One Clown’s Tears

Yes, I have managed yet another year to resist the urge to place a 6-ft. tall, extra-goofy inflatable turkey in a pilgrim hat on our front lawn. Two neighbors have them. I confess my envy in order to loose its power over me. Not really…I just can’t make this holiday silly. I do admit I patiently wait for the “Underdog” balloon in the Macy’s Thanksgiving Day Parade.

It is time, though, to break out the spreadsheets and calculators, tabulate all the blessings, and funnel all the appropriate gratitude into two-sentence personal summaries during our around-the-banquet-table thankfulness-a-palooza. Oh, I’m not saying that’s bad; please don’t misunderstand. I am the receiver of an incredibly large, incredibly undeserved proverbial boatload of blessings. I am most grateful to a God who blesses me in spite of me. I just want to take a different direction for these words I am writing around Thanksgiving.

Thanksgiving also means it is November. Another profound observation, I know. Turns out my favorite holiday is in my favorite month, with many family birthdays including my own. I might even get some delicious homemade Milky Way cake, a recipe from my mother. I love this cake made with melted Milky Way candy bars. But I think just a few more molten Milky Ways for the mix might be a good Year 56 commencement. Just my humble opinion. Or something.

Even though it’s my favorite month, I’ve been diagnosed in years past with SAD (seasonal affective disorder). I don’t know about all that, but I saw my longtime counselor and dear friend Charlie to check in just last week. Charlie has been a tremendous source of encouragement to me for nearly 20 years now. I am very, very thankful for him. Last Wednesday, we were doing what we normally do, discussing me and my wacky life.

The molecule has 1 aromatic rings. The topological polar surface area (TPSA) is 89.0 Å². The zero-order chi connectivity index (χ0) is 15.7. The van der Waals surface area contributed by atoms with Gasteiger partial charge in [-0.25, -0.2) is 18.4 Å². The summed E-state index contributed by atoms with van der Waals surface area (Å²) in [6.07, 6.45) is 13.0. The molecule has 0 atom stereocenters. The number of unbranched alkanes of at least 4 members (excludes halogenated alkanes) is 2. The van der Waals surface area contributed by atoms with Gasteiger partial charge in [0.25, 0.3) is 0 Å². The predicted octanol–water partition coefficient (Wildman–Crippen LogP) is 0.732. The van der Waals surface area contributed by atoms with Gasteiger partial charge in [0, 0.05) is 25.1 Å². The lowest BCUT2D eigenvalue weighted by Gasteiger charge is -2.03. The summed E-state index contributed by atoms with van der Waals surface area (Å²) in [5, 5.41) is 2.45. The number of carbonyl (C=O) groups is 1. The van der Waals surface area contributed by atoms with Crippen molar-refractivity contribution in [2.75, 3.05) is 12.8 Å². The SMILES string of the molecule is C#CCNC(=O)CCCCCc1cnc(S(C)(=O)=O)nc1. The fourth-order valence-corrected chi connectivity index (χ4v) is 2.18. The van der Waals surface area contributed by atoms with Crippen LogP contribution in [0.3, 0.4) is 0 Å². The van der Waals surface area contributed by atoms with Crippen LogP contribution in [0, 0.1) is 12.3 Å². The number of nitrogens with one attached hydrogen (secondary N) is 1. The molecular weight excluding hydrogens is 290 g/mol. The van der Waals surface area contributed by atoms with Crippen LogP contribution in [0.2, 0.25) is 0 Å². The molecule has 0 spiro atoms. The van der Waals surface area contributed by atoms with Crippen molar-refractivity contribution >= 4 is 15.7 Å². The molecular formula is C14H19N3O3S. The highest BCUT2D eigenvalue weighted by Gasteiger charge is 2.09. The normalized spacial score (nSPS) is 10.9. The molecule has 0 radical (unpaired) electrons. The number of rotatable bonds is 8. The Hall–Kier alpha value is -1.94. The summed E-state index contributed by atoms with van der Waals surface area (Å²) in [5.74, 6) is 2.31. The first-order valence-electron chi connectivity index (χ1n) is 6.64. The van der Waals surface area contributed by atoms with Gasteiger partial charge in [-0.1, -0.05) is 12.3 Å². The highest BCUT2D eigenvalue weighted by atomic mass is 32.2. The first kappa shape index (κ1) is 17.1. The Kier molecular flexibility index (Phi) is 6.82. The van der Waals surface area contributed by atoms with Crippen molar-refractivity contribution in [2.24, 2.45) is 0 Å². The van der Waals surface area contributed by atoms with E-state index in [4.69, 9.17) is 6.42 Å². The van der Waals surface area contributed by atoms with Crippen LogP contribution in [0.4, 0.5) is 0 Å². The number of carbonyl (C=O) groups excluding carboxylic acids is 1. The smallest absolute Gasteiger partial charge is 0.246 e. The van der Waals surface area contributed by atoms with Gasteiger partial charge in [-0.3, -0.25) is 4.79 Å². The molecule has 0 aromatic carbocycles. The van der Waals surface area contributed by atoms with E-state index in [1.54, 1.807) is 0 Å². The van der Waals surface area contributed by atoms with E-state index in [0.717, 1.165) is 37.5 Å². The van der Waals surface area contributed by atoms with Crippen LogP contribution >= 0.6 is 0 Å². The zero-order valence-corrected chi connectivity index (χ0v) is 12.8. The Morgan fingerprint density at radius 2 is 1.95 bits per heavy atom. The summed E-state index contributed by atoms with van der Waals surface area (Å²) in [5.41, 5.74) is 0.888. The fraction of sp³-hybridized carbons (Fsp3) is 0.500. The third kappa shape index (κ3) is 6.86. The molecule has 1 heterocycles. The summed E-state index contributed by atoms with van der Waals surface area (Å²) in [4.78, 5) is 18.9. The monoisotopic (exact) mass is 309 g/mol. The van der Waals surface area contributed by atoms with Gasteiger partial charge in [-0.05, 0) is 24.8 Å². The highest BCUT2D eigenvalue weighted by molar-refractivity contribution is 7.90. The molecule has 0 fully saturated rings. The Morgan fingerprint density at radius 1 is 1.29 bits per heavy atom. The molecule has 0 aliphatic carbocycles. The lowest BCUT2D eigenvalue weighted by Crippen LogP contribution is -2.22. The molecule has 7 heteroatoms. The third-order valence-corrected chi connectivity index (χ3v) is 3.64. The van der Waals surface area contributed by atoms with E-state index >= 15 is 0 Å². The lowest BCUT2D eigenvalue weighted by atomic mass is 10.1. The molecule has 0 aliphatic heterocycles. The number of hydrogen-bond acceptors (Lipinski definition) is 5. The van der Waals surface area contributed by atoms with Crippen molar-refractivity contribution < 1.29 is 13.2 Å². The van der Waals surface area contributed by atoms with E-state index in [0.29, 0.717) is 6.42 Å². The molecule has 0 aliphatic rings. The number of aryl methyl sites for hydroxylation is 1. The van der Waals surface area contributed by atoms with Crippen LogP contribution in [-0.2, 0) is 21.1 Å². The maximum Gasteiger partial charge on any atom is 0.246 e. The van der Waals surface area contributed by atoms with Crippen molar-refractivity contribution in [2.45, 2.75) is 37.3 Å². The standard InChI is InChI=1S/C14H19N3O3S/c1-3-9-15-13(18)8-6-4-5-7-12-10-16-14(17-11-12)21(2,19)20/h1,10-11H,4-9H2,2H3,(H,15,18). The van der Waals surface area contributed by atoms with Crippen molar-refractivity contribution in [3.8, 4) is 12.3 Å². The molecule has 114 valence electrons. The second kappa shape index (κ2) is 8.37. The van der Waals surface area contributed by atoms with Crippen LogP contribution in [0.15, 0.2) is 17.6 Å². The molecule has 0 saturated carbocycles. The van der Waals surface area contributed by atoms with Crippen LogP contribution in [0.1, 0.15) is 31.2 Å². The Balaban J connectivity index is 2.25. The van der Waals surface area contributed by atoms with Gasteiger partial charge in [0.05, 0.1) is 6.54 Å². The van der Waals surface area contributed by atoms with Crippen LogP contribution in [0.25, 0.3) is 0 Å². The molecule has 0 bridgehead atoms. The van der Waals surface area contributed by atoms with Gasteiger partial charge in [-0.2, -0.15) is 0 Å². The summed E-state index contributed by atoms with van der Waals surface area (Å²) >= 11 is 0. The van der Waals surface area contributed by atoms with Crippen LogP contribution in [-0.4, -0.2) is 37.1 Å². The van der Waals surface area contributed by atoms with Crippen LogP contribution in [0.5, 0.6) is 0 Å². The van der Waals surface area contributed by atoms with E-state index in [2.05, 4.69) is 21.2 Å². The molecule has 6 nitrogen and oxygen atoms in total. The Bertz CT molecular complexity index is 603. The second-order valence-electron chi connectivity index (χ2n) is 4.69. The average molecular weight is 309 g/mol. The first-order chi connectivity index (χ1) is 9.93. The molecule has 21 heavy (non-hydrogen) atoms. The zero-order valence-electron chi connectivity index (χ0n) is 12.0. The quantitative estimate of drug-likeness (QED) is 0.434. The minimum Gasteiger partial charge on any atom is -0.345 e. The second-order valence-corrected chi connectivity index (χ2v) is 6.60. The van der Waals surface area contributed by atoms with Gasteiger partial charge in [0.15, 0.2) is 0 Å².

We talked about my mood, my blog, the Green Hornet, my football-champion grandsons, my upcoming car purchase, and my Surf Bathroom project with the hermit crabs and the toilet lid that plays “Surfin’ USA.” Heady stuff. He commented on my “fully engaged” creativity and he called me a “clown, but in a good way.” I agreed. He then asked me if I had any formal training as a clown. When I stopped laughing, I answered, “Nope. I’m purely self-taught.”

A clown, yes. I am indeed. Laughing and making others laugh…consistencies in my life as far back as I can remember. Sometimes with welcome humor, sometimes with humor decidedly inappropriate, and other times with humor as a mask for deep internal pain. Jokes, puns, stunts, juggling, magic, pranks, and general silliness are all found on my clown resume.

Some clowns are the freestyle, entrepreneurial type, showing up at birthdays, picnics, rutabaga curling festivals, and other events. Other clowns work for a circus. I think I’ve been both kinds. No, not in the real circus (only my daughter Valerie has actually done that…I’ll ask her if she will write about it) but a life circus sure enough.

Having almost reached my 56th birthday, I am looking back at the past year. This clown has shed many tears in 2012.  Seems like somehow we all know clowns do that…shed tears. I think we may even expect clowns to be sad in some kind of crazy juxtaposed oxymoron of life. I don’t know. I do know my own clown tears have been salty liquid pain and sopping wet grief.

Why?

It has been one hellaciously hardscrabble year. And I’m not talking about being allergic to my new Chihuahua Semper-Fido (his real name) and subsequently having to give him up or not being able to straddle Sleepy the ex-rodeo horse because of hip arthritis (mine, not his).

I know, I know. You’re thinking, “What? Again? Another bad year?” Yes, again. Yes, another one. I faced my relentless and savage internal demons…evil clowns themselves…in the same old skirmish after skirmish. At least this time I didn’t completely blame my father. No, I am darn capable of jumping in the doo-doo all on my own. Anger. Weakness. Fear. Shame. False guilt. Control. Real guilt. All me.

There were struggles in every area where there can be struggles. I caused pain to those who love me and I felt pain. I failed and I succeeded and I failed again. I put on my make-up and red nose. I tried to laugh. Tears leaked. I laughed. More leaking.